Many Georgia parents think they are not responsible for the actions of their children once they are over 18 or 21, but that is not necessarily the case. Under the Georgia Family Purpose Doctrine, the test is whether the child “was using the car for a purpose for which the parent provided it with the permission of the parent either expressed or implied.”
Hicks v. Newman, 283 Ga. App. 352, 353 (2007).
To sue the parent for the child driving a car, four criteria must be met:
1) the owner of the vehicle must have given permission to a family member to drive the vehicle;
2) the vehicle’s owner must have relinquished control of the vehicle to the family member;
3) the negligent driver must be an immediate family member and must have lived in the same household (i.e. spouse, adult or minor child, sibling, etc.);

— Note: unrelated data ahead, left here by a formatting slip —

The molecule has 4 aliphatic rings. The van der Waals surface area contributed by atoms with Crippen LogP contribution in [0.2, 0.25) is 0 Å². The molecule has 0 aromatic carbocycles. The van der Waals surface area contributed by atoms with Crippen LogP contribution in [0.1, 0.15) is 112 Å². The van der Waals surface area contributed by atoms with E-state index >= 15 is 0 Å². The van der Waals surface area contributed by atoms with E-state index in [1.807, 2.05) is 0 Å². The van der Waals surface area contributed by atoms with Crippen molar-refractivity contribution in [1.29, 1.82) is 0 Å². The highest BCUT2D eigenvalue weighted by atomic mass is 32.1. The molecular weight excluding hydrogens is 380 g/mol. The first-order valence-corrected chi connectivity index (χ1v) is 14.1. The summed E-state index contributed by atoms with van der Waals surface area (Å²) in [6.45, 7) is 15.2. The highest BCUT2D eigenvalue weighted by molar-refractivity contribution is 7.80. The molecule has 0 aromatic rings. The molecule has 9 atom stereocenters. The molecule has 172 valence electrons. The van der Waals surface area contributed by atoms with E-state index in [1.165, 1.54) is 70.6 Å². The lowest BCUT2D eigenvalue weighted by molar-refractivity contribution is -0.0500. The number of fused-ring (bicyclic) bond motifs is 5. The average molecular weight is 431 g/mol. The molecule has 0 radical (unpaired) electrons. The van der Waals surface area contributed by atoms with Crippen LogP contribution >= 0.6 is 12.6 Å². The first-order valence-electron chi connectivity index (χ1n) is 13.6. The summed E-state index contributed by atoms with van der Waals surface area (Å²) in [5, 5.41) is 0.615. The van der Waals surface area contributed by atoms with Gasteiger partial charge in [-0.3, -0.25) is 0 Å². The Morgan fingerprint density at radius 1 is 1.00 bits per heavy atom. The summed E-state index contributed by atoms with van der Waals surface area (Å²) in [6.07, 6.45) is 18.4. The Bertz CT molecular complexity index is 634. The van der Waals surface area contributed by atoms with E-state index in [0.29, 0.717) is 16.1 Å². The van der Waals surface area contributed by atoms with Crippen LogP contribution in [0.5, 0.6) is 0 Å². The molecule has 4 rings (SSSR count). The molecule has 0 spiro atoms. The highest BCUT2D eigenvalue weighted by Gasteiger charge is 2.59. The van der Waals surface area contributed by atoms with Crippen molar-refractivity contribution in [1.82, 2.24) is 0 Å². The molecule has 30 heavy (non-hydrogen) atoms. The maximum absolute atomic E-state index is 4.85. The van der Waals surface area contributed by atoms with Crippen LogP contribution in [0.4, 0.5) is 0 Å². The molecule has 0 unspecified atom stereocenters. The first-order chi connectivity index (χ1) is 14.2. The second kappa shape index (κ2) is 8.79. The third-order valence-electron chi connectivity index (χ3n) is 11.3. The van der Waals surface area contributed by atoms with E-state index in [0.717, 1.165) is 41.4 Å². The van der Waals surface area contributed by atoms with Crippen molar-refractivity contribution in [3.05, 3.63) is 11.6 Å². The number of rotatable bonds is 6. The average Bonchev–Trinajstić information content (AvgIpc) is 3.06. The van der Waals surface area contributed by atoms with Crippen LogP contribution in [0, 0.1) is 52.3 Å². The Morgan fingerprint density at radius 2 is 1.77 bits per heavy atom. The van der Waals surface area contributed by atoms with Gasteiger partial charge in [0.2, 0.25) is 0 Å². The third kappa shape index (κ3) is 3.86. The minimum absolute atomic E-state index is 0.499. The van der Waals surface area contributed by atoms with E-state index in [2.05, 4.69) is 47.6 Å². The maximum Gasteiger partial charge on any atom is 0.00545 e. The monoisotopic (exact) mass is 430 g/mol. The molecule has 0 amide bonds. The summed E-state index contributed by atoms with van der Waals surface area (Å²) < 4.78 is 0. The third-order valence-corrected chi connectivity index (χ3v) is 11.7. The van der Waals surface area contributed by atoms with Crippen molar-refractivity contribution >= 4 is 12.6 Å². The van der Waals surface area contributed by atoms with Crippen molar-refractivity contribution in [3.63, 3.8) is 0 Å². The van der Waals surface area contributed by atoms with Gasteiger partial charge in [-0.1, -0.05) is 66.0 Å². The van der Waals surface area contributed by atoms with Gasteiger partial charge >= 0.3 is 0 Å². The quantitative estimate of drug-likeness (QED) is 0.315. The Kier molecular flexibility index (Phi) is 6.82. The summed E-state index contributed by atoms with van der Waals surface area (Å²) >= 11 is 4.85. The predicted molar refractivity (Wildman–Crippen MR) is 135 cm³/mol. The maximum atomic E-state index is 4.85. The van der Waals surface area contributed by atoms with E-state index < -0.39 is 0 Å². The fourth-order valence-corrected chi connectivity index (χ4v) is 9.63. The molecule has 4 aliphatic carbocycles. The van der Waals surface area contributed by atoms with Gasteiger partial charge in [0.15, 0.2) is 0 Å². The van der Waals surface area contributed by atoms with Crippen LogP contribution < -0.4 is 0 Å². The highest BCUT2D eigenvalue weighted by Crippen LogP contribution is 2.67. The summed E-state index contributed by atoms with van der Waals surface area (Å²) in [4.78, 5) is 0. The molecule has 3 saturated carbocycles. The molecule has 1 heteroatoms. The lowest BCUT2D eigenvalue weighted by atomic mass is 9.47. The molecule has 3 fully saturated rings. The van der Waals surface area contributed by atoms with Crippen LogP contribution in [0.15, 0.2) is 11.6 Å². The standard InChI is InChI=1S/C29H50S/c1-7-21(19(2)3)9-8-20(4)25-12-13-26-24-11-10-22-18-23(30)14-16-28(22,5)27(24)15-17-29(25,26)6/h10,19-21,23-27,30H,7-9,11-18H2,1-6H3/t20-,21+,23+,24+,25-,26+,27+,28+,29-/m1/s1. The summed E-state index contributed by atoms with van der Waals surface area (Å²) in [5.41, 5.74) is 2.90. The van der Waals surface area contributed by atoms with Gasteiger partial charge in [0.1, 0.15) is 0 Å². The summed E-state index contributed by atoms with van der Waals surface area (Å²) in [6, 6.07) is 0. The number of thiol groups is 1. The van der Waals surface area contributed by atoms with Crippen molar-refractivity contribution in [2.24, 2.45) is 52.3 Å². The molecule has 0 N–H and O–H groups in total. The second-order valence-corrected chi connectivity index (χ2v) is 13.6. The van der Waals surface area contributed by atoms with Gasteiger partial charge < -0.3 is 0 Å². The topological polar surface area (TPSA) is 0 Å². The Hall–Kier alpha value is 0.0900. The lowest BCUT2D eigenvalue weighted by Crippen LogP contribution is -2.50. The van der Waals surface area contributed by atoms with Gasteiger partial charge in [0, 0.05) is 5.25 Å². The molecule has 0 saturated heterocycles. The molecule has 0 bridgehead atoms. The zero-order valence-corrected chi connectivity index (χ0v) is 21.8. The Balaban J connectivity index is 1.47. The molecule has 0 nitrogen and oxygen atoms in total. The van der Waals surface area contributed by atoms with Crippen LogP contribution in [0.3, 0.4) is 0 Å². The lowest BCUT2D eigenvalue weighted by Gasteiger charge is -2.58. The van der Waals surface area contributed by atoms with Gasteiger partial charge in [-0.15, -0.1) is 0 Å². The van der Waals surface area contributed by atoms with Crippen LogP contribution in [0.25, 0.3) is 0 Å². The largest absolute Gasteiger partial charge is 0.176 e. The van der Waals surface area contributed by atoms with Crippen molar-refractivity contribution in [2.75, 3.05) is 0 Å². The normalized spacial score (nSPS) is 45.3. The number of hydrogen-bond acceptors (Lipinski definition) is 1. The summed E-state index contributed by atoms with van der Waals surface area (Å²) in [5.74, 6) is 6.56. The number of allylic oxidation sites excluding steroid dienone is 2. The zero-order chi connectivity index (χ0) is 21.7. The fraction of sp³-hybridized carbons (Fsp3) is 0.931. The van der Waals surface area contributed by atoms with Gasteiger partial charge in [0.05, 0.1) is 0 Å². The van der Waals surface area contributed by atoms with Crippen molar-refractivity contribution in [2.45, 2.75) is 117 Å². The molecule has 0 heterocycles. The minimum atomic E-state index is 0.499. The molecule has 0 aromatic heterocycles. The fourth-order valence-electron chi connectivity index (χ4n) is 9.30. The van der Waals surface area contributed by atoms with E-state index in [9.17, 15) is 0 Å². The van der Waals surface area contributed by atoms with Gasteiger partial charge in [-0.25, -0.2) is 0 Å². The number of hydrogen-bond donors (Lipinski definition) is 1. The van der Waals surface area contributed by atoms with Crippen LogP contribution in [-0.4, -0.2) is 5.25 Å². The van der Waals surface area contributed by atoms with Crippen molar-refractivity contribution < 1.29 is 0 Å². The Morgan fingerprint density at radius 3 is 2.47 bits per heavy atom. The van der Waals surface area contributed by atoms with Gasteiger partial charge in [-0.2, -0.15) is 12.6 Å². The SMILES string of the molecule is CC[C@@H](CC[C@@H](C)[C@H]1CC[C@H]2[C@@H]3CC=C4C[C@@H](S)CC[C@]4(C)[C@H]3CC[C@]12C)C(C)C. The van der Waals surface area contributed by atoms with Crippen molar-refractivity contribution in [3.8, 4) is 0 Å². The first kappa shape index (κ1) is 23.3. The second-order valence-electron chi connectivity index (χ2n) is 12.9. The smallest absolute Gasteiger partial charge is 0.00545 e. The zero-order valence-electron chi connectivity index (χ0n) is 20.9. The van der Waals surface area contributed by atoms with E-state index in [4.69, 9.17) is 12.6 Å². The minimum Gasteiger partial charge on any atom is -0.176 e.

4) the vehicle must be engaged in a family purpose.
In other words, if your 24 year old is using the family car with your permission to go to the movies and crashes, you can be held liable under the family purpose doctrine. As a practical matter, so long as you disclosed all driving age people in your household to the insurance company, you are both insured by the car’s policy and will be defended by your Georgia car insurance company.
Our Savannah Georgia car accident lawyers deal with complex insurance coverage cases frequently, so feel free to contact us with any questions.